- ‘Bubble, bubble…’ - 29th March 2023
- Ill discipline part one - 28th March 2023
- Nation in a state - 27th March 2023
Senior figures at a controversial Welsh university flew out for the second ‘graduation ceremony’ at a headline-grabbing campus on a sun-drenched holiday island which is about to close because only 106 students had enrolled in its second year, The Eye can reveal.
The Mauritius ‘Branch Campus’ of Aberystwyth University had been condemned to us by workers as an “expensive folly” and a former Vice-Chancellor said opening it had been “madness”, but it advertised for staff even after the closure had been announced.
Despite alarming stories such as these, several top-level executives attended the ceremony this summer, which was officially described as “emotional” by the university.
Tim Woods, the university Pro Vice-Chancellor, and council member Ian MacEachern joined the British High Commissioner for Mauritius Keith Allan on the holiday island in the Indian ocean.
The official Aberystwyth notice of the occasion said: “It was a very memorable and emotional event for all the students, staff, family and friends.
“Thank you very much to all the distinguished guests for their presence…”
Yet the glamorous affair came at a time of mounting crisis for Aberystwyth University.
The Mauritius campus had been built to accommodate 2,000 students, but few had signed on for courses in its second year.
We showed how the cost too of the venture has proved contentious.
One staff member at Aberystwyth told us: “Now we know the expensive folly of the Mauritius campus.
“But I bet they don’t apologise.”
One-time Welsh Assembly Member, Simon Thomas, a former Aberystwyth student, said opening the campus was “not a wise move”.
But the university is facing other major problems at its main headquarters in Ceredigion.
The latest A-level figures have shown the institution shrinking fast according to The Economist.
In a table published by the newspaper it was fourth from bottom in England and Wales for attracting students compared with a decade ago.
Among other issues was a severe financial crisis disclosed by The Eye.
In May of 2016 a former Vice-Chancellor of Aberystwyth University, Derec Llwyd Morgan, who ran it from 1994 to 2004, said the statistics revealed that it was a bad decision to go to such a far-flung country.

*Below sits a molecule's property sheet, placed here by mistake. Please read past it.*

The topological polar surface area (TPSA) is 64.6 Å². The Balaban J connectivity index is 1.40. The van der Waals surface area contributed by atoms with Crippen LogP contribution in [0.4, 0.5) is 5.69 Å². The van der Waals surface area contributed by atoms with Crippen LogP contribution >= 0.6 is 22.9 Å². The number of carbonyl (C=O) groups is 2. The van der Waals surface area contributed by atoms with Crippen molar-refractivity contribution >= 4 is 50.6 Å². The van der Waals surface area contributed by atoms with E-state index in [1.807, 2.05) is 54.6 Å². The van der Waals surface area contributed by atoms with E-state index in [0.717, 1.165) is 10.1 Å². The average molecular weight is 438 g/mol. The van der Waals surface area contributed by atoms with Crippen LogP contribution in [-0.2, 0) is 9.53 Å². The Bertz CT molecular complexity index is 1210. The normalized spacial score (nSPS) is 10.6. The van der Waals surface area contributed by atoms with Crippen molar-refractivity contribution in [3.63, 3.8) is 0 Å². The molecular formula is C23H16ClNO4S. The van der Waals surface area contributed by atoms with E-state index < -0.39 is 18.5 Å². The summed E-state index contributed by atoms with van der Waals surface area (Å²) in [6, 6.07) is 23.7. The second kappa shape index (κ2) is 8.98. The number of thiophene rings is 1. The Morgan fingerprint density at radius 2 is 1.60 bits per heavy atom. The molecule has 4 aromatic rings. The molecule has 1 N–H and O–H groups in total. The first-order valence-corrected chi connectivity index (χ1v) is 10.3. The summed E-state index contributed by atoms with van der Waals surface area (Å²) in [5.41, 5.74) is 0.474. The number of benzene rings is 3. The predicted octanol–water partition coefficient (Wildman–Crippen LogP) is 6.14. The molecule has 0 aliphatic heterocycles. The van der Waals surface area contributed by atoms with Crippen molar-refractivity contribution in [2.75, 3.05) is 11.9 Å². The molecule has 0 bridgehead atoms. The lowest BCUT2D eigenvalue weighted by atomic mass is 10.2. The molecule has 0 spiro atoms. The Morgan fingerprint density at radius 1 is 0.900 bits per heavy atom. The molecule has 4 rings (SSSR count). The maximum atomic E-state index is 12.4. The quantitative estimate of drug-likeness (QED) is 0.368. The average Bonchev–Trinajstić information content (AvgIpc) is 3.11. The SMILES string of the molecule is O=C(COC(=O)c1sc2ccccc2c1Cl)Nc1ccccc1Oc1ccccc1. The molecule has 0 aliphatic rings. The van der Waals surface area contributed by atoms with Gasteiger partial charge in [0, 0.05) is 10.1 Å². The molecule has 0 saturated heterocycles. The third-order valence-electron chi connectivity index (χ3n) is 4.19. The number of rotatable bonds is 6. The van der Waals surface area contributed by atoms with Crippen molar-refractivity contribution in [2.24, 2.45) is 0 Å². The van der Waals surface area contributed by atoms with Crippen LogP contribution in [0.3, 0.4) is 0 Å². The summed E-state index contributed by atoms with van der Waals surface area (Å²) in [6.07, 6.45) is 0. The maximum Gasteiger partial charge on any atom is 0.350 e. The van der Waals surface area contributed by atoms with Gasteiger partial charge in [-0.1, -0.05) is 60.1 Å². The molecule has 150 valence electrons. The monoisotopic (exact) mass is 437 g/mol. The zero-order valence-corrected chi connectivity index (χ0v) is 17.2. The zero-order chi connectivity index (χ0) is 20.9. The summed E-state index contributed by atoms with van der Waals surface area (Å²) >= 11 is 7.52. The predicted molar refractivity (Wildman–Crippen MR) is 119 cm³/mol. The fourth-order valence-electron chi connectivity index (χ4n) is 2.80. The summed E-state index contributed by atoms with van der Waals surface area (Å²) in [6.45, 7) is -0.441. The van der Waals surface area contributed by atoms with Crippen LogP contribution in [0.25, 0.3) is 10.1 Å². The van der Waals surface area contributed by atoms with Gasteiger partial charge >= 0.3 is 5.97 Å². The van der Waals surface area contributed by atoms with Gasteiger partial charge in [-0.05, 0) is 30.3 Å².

“The venture is madness”, he said.
Yet officials had remained upbeat throughout
David Poyton, seconded Dean of the Mauritius campus, said in 2016: “Lots of students want to study here for a UK degree”.
But the campus was opened as Aberystwyth also faced huge financial problems because of falling rolls.
The former director of finance, Peter Curran, had said: “The financial implications of under-recruitment have never been so significant”.
In 2017 we showed how the then ‘acting’ Vice-Chancellor John Grattan had outlined too the hugely-damaging effect of Brexit, when the university was seeking to attract students from overseas.
Professor Grattan said about 50 applicants pulled out the day after the Brexit vote.
“I won’t hide it from you that Brexit poses a challenge to the university,” he told students during another graduation ceremony.
The former Vice-Chancellor at the university, April McMahon, had hit the headlines too, but for all the wrong reasons, after saying that tables which showed the disastrous ranking of her institution should be “taken with a pinch of salt”.
She finally left in the summer of 2016 after The Eye disclosed she was considering her position.
We revealed that Professor McMahon had been forced to work alongside the university President Emyr Jones-Parry, before she finally left, which caused huge disquiet among senior university staff.
The Eye also disclosed how during her calamitous five-year tenure, Aberystwyth University had plummeted in The Guardian league table, which was widely-read by potential students, and fell sharply in the Complete University Guide (CUG).
In The Times and the Sunday Times guide it dropped 11 places to 93.
A damaging profile of the university at the time stated: “Aberystwyth has set itself the goal of becoming one of the top 30 universities in the UK and the top 250 in the world by 2017.
“It is a tall order where The Times and The Sunday Times league table is concerned, with the university presently in danger of falling out of our top 100, dropping 11 places this year after last year’s 35-place fall.”
It must also have been a ‘tall order’ attending a graduation ceremony at a university campus about to close, on a holiday island in the Indian ocean.
But it made a change from rainy Aberystwyth…
Our Editor Phil Parry’s memories of his extraordinary 35-year award-winning career in journalism as he was gripped by the incurable disabling condition Hereditary Spastic Paraplegia (HSP), have been released in a major new book A Good Story’. Order the book now. The picture doubles as a cut-and-paste poster!